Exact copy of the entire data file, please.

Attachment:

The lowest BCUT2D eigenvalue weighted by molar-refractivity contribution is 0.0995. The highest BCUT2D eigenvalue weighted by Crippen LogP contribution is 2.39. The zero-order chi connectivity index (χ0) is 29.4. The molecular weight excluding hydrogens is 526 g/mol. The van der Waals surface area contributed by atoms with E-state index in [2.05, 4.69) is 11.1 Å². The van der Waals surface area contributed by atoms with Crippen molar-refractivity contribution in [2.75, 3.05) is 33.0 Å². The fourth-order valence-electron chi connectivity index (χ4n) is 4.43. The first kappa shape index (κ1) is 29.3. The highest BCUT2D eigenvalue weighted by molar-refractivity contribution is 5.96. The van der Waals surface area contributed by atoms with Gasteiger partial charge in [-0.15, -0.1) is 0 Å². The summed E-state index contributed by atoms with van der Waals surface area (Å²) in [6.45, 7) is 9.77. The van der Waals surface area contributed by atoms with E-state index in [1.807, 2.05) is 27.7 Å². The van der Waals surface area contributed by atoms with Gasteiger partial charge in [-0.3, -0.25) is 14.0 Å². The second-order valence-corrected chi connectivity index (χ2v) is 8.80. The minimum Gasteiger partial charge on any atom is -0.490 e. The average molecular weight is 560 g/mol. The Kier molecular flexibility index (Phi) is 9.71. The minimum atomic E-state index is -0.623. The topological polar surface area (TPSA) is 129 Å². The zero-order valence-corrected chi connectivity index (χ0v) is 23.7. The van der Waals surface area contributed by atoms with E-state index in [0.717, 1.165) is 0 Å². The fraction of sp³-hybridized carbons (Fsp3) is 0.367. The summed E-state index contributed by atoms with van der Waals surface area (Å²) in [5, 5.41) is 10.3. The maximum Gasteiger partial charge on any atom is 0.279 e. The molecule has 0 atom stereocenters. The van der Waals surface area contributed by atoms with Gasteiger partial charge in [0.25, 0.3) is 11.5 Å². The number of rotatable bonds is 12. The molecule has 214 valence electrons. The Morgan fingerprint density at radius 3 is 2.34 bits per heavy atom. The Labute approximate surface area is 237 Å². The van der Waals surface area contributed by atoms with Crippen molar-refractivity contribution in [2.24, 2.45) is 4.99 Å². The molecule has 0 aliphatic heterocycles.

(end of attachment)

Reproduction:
The lowest BCUT2D eigenvalue weighted by molar-refractivity contribution is 0.0995. The highest BCUT2D eigenvalue weighted by Crippen LogP contribution is 2.39. The zero-order chi connectivity index (χ0) is 29.4. The molecular weight excluding hydrogens is 526 g/mol. The van der Waals surface area contributed by atoms with E-state index in [2.05, 4.69) is 11.1 Å². The van der Waals surface area contributed by atoms with Crippen molar-refractivity contribution in [2.75, 3.05) is 33.0 Å². The fourth-order valence-electron chi connectivity index (χ4n) is 4.43. The first kappa shape index (κ1) is 29.3. The highest BCUT2D eigenvalue weighted by molar-refractivity contribution is 5.96. The van der Waals surface area contributed by atoms with Gasteiger partial charge in [-0.15, -0.1) is 0 Å². The summed E-state index contributed by atoms with van der Waals surface area (Å²) in [6.45, 7) is 9.77. The van der Waals surface area contributed by atoms with E-state index in [1.807, 2.05) is 27.7 Å². The van der Waals surface area contributed by atoms with Gasteiger partial charge in [-0.3, -0.25) is 14.0 Å². The second-order valence-corrected chi connectivity index (χ2v) is 8.80. The minimum Gasteiger partial charge on any atom is -0.490 e. The average molecular weight is 560 g/mol. The Kier molecular flexibility index (Phi) is 9.71. The minimum atomic E-state index is -0.623. The topological polar surface area (TPSA) is 129 Å². The zero-order valence-corrected chi connectivity index (χ0v) is 23.7. The van der Waals surface area contributed by atoms with E-state index in [0.717, 1.165) is 0 Å². The fraction of sp³-hybridized carbons (Fsp3) is 0.367. The summed E-state index contributed by atoms with van der Waals surface area (Å²) in [5, 5.41) is 10.3. The maximum Gasteiger partial charge on any atom is 0.279 e. The molecule has 0 atom stereocenters. The van der Waals surface area contributed by atoms with Gasteiger partial charge in [0.25, 0.3) is 11.5 Å². The number of rotatable bonds is 12. The molecule has 214 valence electrons. The Morgan fingerprint density at radius 3 is 2.34 bits per heavy atom. The Labute approximate surface area is 237 Å². The van der Waals surface area contributed by atoms with Crippen molar-refractivity contribution in [2.24, 2.45) is 4.99 Å². The molecule has 0 aliphatic heterocycles.